38C: You feel you have been making some definite changes in yourself.
39S: You know, last time I talked about whether or not people could change their personalities. I used to have such good intentions. I would think, now on Monday, I’ll really turn over a new leaf and change, but then Monday would come and go, and I never did. (Pause) I wonder sometimes what I’ll be like ten years from now, you know everybody wonders what the future will be like, and how he will be.
39C: You’re wondering whether you’ll change or not.
40S: I’d better change! (Both laugh) You know I spoke of the fact that a person’s background retards one. Like the fact that my family life wasn’t good for me, and my mother certainly didn’t give me any of the kind of bringing up that I should have had. Well, I’ve been thinking that over. It’s true up to a point. But when you get so that you can see the situation, then it’s really up to you.
40C: That seems to me to be sound thinking. You feel that your early experience really did warp you, but when you get to the point of understanding it clearly, then what you do about it, and the direction you take, is up to you.
41S: Well, when you gain some self-confidence through mastery of yourself, then things go easier. You know lots of the thinking that I talked about, thinking and thinking about small decisions, that shilly-shallying, is just a way of getting out of making the decisions.
41C: All that careful weighing was just a way to avoid committing yourself one way or another.

42S: Yeah. You know, another thing I wanted to do – I don’t call it laziness, but I never really have done any hard work. It’s crazy, maybe, but I have never felt that I could, but now I want to. Of course, people don’t want to take on workers for just a few months, but I haven’t wanted to get a job by telling some lie that I had finished college, either. So I’m going to take a job at the Army Depot. It will be hard work. I talked to the man, and he said he would hire me, but when he told me it would be hard manual work, I just didn’t know whether I could take it. So I told him I was considering other jobs too, and I would let him know, but today I decided to take it. I did go to other places, too. I could have gotten easier jobs, though not for as good pay, but clean work, and easier. But I thought, here I could work for three months at some hard work, and setting that goal and reaching it, and the education I could get from it, would be worthwhile. It would be a way of building up my confidence. I don’t think I will quit; I hope not. I hope it isn’t too hard. (Laughs)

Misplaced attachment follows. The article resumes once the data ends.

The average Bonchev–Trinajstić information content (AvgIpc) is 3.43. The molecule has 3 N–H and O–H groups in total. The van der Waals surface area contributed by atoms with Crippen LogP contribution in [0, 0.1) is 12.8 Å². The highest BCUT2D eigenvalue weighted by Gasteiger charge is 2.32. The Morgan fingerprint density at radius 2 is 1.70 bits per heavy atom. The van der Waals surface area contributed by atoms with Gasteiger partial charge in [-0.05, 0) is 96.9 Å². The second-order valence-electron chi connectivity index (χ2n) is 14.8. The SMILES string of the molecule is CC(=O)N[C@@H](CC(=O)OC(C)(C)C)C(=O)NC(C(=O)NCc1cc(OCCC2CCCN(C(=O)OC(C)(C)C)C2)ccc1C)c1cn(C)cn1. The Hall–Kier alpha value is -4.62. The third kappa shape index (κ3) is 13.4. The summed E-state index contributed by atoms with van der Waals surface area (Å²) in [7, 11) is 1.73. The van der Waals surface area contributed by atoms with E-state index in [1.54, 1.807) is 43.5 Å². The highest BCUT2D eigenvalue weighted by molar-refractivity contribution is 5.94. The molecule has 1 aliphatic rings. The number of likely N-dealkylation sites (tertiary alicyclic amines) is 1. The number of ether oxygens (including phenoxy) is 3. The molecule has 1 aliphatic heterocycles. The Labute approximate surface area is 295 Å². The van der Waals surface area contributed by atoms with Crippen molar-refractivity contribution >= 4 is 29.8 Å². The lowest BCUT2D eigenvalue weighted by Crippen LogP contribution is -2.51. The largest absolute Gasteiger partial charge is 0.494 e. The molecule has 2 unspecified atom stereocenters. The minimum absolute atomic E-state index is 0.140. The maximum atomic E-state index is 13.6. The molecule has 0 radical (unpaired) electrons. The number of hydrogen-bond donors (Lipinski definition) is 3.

42C: You just decided to strike out and do the hard thing that would mean the most for your own development, and you think you can stick, but you do have a few qualms about it.
43S: Yes, but I think I’ll be able to stand it. (Pause) Another thing. Can you explain this? I have a number of girl friends who write me, and they always tell me everything they have done, all the little details of what they’re doing and things like that. But when I write them I have a repugnance about telling them the details of what I’m doing. Why would that be?
43C: You really can’t understand why you don’t like to reveal what you’re doing.
44S: Well, you see – (he goes on with an involved description of what they write him, and what he does not write them, and tries to give some explanation, which is composed mostly of sentences half-completed, and then a fresh start. The material was too confused to get good notes.)
44C: It’s really hard to dig that out, isn’t it?
45S: (Slowly) No. It’s hard to admit. (Laughs)